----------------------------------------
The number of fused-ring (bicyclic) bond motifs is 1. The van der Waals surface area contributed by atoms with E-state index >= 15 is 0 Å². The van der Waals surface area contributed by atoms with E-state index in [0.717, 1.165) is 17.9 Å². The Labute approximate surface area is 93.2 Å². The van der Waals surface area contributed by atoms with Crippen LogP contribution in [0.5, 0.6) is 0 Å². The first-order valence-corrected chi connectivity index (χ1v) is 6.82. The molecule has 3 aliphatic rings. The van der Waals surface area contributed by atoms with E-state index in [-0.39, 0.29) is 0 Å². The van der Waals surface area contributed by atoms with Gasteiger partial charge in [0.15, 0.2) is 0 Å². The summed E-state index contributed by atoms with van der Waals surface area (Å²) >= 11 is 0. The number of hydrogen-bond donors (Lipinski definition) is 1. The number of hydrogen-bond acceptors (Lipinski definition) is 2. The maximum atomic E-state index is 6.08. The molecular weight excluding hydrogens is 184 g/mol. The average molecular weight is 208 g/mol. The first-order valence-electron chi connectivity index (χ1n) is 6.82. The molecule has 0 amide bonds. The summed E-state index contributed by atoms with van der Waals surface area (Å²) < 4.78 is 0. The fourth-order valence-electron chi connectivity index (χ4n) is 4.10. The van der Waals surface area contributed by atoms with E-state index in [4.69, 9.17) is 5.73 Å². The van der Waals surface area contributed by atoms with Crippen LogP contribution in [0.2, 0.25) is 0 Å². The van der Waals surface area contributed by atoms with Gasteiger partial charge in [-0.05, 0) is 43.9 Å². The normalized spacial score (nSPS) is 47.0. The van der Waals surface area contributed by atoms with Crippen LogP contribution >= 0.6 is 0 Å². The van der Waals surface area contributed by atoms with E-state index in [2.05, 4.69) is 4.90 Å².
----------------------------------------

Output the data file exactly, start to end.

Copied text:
The number of fused-ring (bicyclic) bond motifs is 1. The van der Waals surface area contributed by atoms with E-state index >= 15 is 0 Å². The van der Waals surface area contributed by atoms with E-state index in [0.717, 1.165) is 17.9 Å². The Labute approximate surface area is 93.2 Å². The van der Waals surface area contributed by atoms with Crippen LogP contribution in [0.5, 0.6) is 0 Å². The first-order valence-corrected chi connectivity index (χ1v) is 6.82. The molecule has 3 aliphatic rings. The van der Waals surface area contributed by atoms with E-state index in [-0.39, 0.29) is 0 Å². The van der Waals surface area contributed by atoms with Gasteiger partial charge in [0.15, 0.2) is 0 Å². The summed E-state index contributed by atoms with van der Waals surface area (Å²) >= 11 is 0. The number of hydrogen-bond donors (Lipinski definition) is 1. The number of hydrogen-bond acceptors (Lipinski definition) is 2. The maximum atomic E-state index is 6.08. The molecular weight excluding hydrogens is 184 g/mol. The average molecular weight is 208 g/mol. The first-order valence-electron chi connectivity index (χ1n) is 6.82. The molecule has 0 amide bonds. The summed E-state index contributed by atoms with van der Waals surface area (Å²) < 4.78 is 0. The fourth-order valence-electron chi connectivity index (χ4n) is 4.10. The van der Waals surface area contributed by atoms with E-state index in [4.69, 9.17) is 5.73 Å². The van der Waals surface area contributed by atoms with Crippen LogP contribution in [0.2, 0.25) is 0 Å². The van der Waals surface area contributed by atoms with Gasteiger partial charge in [-0.05, 0) is 43.9 Å². The normalized spacial score (nSPS) is 47.0. The van der Waals surface area contributed by atoms with Crippen LogP contribution >= 0.6 is 0 Å². The van der Waals surface area contributed by atoms with E-state index in [2.05, 4.69) is 4.90 Å².